Vancouver artist Holly Schmidt is undertaking Vegetal Encounters, a three-year artist residency with the UBC Outdoor Art Program and the Belkin. Through this residency, Schmidt is creatively engaging with plant life as a significant source of life, connection and learning. The artist suggests that learning with plant life involves slowing down and using all of the senses to engage deeply and with respect for the traditional knowledge of the Musqueam Nation.
Schmidt is expanding the reach of Vegetal Encounters to include Accretion (2017-), a different but overlapping community-engagement project that is already underway. Schmidt writes, “The first phase of Accretion examined the concept of precarity through a particular type of granite used in the construction of early colonial buildings at the turn of the last century and in recent developments in Vancouver. Through photography, video and writing, I documented the journey of a 14.7-ton slab of granite from its extraction on Hardy Island (the traditional territories of the Shishalh and Sliammon Nations) and transportation to the Vancouver Mainland. Currently this block of granite sits among many stones that await processing into building materials for commercial and residential developments. The second phase of Accretion proposes to divert this stone from the market and develop the relationships, site and situation to collectively consider alternative futures.”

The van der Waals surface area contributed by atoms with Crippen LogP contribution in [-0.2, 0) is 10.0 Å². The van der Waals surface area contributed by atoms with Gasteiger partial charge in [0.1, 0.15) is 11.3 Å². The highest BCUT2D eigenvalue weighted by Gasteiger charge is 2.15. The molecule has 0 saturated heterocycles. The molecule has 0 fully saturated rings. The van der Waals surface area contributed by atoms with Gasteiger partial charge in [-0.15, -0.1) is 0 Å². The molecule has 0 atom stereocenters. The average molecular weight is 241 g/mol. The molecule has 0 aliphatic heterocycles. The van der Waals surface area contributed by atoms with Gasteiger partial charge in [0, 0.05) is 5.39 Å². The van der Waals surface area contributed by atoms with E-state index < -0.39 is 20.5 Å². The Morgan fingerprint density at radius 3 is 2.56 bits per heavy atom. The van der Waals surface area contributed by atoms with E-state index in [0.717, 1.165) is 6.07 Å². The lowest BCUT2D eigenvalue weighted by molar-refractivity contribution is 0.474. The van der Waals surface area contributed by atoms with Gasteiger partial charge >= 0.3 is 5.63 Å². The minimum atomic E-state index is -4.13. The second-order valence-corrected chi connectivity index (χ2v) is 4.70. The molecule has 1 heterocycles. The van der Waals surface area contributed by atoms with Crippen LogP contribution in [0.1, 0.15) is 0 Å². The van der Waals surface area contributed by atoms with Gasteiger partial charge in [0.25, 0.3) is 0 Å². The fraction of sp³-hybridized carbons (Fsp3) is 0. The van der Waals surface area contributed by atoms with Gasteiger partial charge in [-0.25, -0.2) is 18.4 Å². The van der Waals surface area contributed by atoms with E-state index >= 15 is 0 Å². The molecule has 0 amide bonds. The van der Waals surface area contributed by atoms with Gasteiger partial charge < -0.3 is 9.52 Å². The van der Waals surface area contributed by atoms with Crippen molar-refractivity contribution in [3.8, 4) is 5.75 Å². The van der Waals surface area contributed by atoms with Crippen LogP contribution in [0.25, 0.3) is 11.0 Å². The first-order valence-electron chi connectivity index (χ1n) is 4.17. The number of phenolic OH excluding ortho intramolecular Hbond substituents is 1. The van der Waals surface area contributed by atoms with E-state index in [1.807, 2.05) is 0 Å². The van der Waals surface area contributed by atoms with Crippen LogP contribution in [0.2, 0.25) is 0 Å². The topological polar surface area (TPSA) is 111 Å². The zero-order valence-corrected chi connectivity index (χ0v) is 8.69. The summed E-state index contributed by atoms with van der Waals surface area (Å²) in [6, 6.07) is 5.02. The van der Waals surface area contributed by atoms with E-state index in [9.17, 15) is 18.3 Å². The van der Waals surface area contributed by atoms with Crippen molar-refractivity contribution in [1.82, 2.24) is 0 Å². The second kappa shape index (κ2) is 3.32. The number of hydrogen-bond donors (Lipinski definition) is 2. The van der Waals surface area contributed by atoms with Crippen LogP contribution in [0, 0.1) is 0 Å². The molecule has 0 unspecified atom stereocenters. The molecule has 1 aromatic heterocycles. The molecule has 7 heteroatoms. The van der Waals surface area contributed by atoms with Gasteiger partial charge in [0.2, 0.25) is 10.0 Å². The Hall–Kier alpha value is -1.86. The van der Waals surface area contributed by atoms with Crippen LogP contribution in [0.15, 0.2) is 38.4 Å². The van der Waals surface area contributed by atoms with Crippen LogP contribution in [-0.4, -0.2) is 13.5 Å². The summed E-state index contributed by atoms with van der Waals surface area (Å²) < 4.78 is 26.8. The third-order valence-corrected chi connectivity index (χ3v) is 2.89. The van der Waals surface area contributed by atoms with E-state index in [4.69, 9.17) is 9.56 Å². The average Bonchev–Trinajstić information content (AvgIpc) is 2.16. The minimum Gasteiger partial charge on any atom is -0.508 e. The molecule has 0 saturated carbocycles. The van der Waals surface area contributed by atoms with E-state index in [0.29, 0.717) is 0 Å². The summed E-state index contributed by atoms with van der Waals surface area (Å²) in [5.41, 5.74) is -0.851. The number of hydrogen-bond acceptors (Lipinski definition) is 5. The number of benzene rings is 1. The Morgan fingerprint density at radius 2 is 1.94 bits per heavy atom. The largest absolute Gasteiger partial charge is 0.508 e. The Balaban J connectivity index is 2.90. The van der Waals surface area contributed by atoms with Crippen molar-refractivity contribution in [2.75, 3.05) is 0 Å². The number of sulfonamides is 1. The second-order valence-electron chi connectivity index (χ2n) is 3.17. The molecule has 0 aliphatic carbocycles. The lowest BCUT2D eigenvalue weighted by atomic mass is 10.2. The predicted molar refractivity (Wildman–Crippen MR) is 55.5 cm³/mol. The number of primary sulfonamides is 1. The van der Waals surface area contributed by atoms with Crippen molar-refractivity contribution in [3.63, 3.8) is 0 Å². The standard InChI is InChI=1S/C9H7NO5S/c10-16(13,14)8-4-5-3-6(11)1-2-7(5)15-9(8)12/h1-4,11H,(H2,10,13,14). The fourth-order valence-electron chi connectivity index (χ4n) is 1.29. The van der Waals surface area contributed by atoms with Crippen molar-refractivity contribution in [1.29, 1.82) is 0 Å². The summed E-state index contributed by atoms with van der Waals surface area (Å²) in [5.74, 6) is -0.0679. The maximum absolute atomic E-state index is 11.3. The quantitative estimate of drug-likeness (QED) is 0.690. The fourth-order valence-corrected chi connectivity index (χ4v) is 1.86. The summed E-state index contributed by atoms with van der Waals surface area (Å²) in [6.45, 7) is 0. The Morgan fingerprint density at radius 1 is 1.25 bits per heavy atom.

On March 19, 2020, the granite was moved by crane to a site at UBC behind the Belkin, where Robert Murray’s Cumbria (1966-67) used to sit. This final phase of Accretion will involve consultation and gatherings with a diverse group of project contributors to determine the future of the granite. Will it remain at UBC? Will it be carved, broken up, shared among many, buried or returned to the place of its origin? Together a resolution for the next steps in this stone’s journey will be made.
This project, along with Vegetal Encounters will be documented through writing, photography and video to be included on a project-specific website.
It all started with a cashew. A simple task to spark creativity and ignite recollection. Belkin Art Gallery artist in residence Holly Schmidt started her workshop with a third year biology course on Mycology with a simple request. Inspired by a New Yorker magazine article, she asked them to draw her a cashew and put it away.[more]